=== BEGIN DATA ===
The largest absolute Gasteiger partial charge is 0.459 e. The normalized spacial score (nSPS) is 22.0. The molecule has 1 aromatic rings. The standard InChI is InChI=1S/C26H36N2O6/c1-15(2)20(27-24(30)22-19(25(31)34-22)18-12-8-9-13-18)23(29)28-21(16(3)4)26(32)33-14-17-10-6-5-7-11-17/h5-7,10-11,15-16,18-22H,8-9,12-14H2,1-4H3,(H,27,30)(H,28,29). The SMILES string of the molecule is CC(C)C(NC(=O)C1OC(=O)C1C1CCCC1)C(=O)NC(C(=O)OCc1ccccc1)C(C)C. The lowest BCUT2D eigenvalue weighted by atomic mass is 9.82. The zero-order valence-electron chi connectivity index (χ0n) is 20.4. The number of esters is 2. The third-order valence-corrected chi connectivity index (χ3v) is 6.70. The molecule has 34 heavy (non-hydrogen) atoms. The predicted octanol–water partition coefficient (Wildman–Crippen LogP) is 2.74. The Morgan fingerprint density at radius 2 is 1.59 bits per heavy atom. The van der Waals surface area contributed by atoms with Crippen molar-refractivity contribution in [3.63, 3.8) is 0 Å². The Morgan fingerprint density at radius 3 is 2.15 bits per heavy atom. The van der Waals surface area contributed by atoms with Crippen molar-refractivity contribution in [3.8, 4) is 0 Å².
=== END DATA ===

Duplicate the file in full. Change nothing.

The largest absolute Gasteiger partial charge is 0.459 e. The normalized spacial score (nSPS) is 22.0. The molecule has 1 aromatic rings. The standard InChI is InChI=1S/C26H36N2O6/c1-15(2)20(27-24(30)22-19(25(31)34-22)18-12-8-9-13-18)23(29)28-21(16(3)4)26(32)33-14-17-10-6-5-7-11-17/h5-7,10-11,15-16,18-22H,8-9,12-14H2,1-4H3,(H,27,30)(H,28,29). The SMILES string of the molecule is CC(C)C(NC(=O)C1OC(=O)C1C1CCCC1)C(=O)NC(C(=O)OCc1ccccc1)C(C)C. The lowest BCUT2D eigenvalue weighted by atomic mass is 9.82. The zero-order valence-electron chi connectivity index (χ0n) is 20.4. The number of esters is 2. The third-order valence-corrected chi connectivity index (χ3v) is 6.70. The molecule has 34 heavy (non-hydrogen) atoms. The predicted octanol–water partition coefficient (Wildman–Crippen LogP) is 2.74. The Morgan fingerprint density at radius 2 is 1.59 bits per heavy atom. The van der Waals surface area contributed by atoms with Crippen molar-refractivity contribution in [3.63, 3.8) is 0 Å². The Morgan fingerprint density at radius 3 is 2.15 bits per heavy atom. The van der Waals surface area contributed by atoms with Crippen molar-refractivity contribution in [3.8, 4) is 0 Å².